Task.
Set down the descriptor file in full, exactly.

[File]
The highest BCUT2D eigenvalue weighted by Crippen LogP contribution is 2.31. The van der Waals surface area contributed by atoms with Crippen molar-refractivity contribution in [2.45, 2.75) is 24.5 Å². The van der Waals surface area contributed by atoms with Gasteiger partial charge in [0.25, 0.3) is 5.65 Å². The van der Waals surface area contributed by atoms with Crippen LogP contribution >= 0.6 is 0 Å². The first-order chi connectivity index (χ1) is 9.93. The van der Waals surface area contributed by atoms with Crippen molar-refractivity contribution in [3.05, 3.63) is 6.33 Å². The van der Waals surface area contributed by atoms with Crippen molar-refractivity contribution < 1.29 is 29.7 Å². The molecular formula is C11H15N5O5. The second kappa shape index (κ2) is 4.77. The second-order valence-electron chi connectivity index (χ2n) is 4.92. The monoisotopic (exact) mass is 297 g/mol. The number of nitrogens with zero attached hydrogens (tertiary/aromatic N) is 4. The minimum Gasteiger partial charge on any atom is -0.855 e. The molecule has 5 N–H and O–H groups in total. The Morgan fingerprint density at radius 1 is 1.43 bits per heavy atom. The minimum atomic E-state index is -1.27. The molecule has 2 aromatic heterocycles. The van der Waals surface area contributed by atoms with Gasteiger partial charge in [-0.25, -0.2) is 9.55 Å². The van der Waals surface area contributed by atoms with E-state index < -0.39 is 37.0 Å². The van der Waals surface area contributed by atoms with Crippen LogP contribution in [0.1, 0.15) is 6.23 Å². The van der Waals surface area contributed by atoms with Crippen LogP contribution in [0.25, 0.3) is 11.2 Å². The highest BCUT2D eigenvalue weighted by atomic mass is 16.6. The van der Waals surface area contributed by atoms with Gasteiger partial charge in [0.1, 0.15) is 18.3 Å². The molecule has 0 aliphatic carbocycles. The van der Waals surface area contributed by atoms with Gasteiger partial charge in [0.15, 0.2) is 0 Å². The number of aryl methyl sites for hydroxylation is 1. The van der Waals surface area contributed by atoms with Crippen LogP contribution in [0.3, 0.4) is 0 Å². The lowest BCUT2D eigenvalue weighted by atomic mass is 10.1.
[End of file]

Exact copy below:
The highest BCUT2D eigenvalue weighted by Crippen LogP contribution is 2.31. The van der Waals surface area contributed by atoms with Crippen molar-refractivity contribution in [2.45, 2.75) is 24.5 Å². The van der Waals surface area contributed by atoms with Gasteiger partial charge in [0.25, 0.3) is 5.65 Å². The van der Waals surface area contributed by atoms with Crippen LogP contribution >= 0.6 is 0 Å². The first-order chi connectivity index (χ1) is 9.93. The van der Waals surface area contributed by atoms with Crippen molar-refractivity contribution in [3.05, 3.63) is 6.33 Å². The van der Waals surface area contributed by atoms with Crippen molar-refractivity contribution < 1.29 is 29.7 Å². The molecular formula is C11H15N5O5. The second kappa shape index (κ2) is 4.77. The second-order valence-electron chi connectivity index (χ2n) is 4.92. The monoisotopic (exact) mass is 297 g/mol. The number of nitrogens with zero attached hydrogens (tertiary/aromatic N) is 4. The minimum Gasteiger partial charge on any atom is -0.855 e. The molecule has 5 N–H and O–H groups in total. The Morgan fingerprint density at radius 1 is 1.43 bits per heavy atom. The minimum atomic E-state index is -1.27. The molecule has 2 aromatic heterocycles. The van der Waals surface area contributed by atoms with Gasteiger partial charge in [-0.25, -0.2) is 9.55 Å². The van der Waals surface area contributed by atoms with E-state index < -0.39 is 37.0 Å². The van der Waals surface area contributed by atoms with Crippen LogP contribution in [0.1, 0.15) is 6.23 Å². The van der Waals surface area contributed by atoms with Crippen LogP contribution in [0.25, 0.3) is 11.2 Å². The highest BCUT2D eigenvalue weighted by atomic mass is 16.6. The van der Waals surface area contributed by atoms with Gasteiger partial charge in [0.1, 0.15) is 18.3 Å². The molecule has 0 aliphatic carbocycles. The van der Waals surface area contributed by atoms with Gasteiger partial charge in [0.15, 0.2) is 0 Å². The number of aryl methyl sites for hydroxylation is 1. The van der Waals surface area contributed by atoms with Crippen LogP contribution in [0.3, 0.4) is 0 Å². The lowest BCUT2D eigenvalue weighted by atomic mass is 10.1.